1. Learn from your mistakes in order to improve

Many students have the wrong idea that the more effort you put in, the better your grades. That is not true. Correlation is not causation. Grades are a measure of how well you have met the learning objectives of the course. In FASS, one of the underlying objectives is the ability to think critically (whatever that means for each discipline). If you are consistently not scoring an A for your assignments, it means that you are consistently doing something wrong with your assignments.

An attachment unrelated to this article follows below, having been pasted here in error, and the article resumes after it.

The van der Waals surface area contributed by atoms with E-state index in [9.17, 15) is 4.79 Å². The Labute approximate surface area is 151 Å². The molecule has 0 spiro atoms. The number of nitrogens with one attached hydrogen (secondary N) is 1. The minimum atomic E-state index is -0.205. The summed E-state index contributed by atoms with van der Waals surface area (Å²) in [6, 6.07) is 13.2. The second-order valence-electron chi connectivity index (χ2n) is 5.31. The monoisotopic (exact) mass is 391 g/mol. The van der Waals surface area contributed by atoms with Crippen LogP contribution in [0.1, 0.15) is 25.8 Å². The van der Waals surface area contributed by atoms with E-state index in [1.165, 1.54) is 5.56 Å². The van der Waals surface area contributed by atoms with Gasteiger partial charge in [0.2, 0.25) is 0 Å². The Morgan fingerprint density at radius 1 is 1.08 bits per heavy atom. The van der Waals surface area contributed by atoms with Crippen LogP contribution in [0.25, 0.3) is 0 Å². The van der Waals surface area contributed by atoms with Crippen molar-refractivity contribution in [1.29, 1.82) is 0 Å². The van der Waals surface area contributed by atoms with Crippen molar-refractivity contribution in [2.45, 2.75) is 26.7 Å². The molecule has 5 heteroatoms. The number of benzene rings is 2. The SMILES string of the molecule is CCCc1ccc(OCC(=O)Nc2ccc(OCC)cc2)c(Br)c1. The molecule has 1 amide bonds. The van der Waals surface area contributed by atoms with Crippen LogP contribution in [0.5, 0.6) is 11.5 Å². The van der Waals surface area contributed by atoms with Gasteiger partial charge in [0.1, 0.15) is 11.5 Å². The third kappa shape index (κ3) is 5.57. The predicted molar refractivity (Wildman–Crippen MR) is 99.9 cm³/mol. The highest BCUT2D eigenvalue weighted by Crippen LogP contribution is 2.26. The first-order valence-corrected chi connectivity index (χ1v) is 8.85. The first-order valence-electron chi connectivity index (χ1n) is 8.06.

Many students don’t realise this because they keep thinking that they are victims of the bell-curve. That’s usually not the case, and that is really a very unproductive mindset. Because as long as you keep seeing yourself as a victim, you don’t see a need to improve.

So if you want to know what you are doing wrong despite your best efforts, talk to your profs and ask them to explain how you can do better. In my undergraduate days, I started out as a B+ student. In my second year, I had the courage to finally ask one of my professors what was missing in my essays. And he patiently explained what I wasn’t showing, and what I needed to do. After that consult, I scored As consistently for all my essays. That conversation brought to light that what I thought was critical thinking was not critical enough.

2. Good Work Attitude and Good Work Habits are Important